Globalisation and Citizenship and Nationality

29 Pages Posted: 15 Apr 2004


How well are the legal concepts of citizenship and nationality travelling in a globalised world? This chapter addresses the effects of globalization on people's status and membership within their own territory, and beyond it. Citizenship is a legal, political, and social construct that has domestic and international consequences. I argue that citizenship, in its traditional meaning of participation in and membership of the nation-state, will be fundamentally altered by globalisation and will not continue to travel in the same manner that it has been. The familiar domestic and international consequences of citizenship, such as political voting rights, legal rights, including the right to leave and enter a country, and social welfare rights, will be fundamentally affected by the changes in people's connection to the nation-state. This means that it can't be recognised as a generalisable legal notion, to the extent that it may have been in the past. Moreover, as people identify and become members of more than one community, we will witness an acceptance of multi-citizenship/membership within the nation-state and within the international order. The rise of the world citizen and the changes that have occurred in the nation-state mean that citizenship and nationality will be revised concepts in the 21st century. If they are able to adapt to these changed frameworks, then citizenship and nationally may continue to travel well. This chapter is a combination of two earlier works of the author reproduced in this important book edited by Catherine Dauvergne.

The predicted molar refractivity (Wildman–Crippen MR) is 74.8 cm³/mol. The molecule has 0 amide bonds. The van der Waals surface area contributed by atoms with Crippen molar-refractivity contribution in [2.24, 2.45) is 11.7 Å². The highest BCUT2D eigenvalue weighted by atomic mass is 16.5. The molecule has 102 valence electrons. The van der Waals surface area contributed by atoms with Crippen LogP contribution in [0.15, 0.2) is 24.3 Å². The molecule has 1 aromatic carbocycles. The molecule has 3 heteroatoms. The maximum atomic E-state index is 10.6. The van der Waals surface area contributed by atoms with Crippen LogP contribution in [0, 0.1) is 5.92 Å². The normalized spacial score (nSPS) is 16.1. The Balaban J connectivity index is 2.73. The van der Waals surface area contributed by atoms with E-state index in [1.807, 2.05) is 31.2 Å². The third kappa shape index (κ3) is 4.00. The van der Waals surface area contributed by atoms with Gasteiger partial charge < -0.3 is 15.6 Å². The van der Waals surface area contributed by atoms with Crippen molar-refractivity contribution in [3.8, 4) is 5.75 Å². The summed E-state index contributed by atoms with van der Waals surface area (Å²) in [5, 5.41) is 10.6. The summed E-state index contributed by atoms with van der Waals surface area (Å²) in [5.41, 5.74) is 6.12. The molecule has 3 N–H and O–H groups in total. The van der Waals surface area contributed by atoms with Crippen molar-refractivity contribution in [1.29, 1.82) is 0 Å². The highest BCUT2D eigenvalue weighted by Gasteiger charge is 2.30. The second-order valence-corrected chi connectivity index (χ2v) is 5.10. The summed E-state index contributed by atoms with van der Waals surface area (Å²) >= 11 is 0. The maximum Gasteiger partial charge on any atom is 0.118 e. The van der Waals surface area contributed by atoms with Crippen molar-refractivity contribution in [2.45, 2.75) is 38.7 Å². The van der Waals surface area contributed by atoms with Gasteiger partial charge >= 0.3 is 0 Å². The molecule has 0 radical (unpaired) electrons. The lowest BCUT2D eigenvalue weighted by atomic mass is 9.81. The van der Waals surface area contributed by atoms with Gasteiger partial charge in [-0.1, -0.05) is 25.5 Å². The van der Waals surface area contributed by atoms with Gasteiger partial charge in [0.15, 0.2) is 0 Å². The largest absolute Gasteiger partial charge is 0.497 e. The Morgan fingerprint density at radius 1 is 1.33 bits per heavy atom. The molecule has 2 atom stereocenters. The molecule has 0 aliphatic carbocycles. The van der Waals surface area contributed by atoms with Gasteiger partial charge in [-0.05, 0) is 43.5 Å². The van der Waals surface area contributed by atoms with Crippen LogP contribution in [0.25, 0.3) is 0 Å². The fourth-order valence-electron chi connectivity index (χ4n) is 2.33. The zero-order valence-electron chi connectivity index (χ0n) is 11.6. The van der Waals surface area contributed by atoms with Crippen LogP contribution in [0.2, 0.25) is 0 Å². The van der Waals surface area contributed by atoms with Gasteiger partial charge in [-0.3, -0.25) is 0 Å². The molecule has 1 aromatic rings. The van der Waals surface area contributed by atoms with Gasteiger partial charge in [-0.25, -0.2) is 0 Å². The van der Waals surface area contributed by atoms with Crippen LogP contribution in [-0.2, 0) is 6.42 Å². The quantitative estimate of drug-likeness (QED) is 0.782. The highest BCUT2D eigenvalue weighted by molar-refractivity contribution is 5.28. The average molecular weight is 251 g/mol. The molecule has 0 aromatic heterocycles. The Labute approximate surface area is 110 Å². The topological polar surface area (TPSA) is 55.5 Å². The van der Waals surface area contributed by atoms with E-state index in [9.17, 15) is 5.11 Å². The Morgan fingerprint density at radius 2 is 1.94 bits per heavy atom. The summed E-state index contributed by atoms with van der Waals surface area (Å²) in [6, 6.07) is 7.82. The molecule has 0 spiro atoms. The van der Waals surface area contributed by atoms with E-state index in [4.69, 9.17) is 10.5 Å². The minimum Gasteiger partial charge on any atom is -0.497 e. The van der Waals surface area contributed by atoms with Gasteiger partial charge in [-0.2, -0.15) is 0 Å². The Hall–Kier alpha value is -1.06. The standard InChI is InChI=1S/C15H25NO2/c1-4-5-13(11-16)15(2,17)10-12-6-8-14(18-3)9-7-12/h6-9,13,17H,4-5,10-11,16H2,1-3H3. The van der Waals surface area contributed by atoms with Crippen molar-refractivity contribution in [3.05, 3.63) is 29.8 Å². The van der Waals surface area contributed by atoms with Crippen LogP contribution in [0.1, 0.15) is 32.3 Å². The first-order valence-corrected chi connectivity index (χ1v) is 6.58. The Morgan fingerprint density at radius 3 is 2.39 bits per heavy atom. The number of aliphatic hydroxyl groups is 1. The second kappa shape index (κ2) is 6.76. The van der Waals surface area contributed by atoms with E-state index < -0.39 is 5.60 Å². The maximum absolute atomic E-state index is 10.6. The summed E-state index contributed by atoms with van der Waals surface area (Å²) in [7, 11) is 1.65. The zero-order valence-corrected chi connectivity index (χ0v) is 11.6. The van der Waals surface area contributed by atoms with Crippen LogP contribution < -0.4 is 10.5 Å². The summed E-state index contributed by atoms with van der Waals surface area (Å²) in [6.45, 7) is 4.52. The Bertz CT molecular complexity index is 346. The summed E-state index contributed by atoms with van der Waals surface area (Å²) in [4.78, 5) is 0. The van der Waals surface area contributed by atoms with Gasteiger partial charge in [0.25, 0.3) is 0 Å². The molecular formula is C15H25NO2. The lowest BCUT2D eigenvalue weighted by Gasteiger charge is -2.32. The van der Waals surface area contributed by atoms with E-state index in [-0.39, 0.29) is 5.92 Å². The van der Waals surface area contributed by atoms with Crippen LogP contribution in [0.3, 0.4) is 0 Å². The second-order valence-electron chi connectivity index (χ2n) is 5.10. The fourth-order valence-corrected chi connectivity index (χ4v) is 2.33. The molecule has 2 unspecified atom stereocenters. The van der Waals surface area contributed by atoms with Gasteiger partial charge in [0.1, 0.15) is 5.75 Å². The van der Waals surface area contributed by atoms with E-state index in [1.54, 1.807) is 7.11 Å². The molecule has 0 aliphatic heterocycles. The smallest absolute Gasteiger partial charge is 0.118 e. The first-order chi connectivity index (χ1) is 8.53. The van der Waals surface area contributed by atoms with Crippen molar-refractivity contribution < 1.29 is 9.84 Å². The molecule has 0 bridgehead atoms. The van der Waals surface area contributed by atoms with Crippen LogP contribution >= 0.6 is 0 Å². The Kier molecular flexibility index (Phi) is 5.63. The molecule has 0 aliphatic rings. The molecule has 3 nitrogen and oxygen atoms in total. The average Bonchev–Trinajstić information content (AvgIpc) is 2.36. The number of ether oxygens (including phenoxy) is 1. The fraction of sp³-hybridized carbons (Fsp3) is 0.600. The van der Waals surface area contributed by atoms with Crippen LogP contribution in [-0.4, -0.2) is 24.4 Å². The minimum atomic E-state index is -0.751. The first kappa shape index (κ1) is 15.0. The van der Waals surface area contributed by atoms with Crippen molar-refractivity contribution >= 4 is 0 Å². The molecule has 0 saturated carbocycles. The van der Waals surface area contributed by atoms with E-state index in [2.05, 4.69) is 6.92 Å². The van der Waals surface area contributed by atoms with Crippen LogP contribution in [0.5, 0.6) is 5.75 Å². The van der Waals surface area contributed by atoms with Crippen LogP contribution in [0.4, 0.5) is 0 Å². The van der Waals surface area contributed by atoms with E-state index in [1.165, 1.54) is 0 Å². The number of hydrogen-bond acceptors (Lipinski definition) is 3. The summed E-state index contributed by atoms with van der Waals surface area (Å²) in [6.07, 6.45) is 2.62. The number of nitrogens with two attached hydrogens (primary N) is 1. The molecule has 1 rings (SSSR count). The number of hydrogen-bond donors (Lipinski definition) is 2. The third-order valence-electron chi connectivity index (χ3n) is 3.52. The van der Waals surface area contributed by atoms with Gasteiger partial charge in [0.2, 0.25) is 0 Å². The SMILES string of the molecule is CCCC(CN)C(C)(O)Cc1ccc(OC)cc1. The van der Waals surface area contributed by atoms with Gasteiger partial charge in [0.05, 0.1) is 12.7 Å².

Keywords: citizenship, nationality, globalisation, politics, voting, social welfare, nation-state

JEL Classification: K100, K3

Suggested Citation

Rubenstein, Kim, Globalisation and Citizenship and Nationality. Available at SSRN:

Kim Rubenstein (Contact Author)

ANU College of Law ( email )

Canberra, Australian Capital Territory 0200

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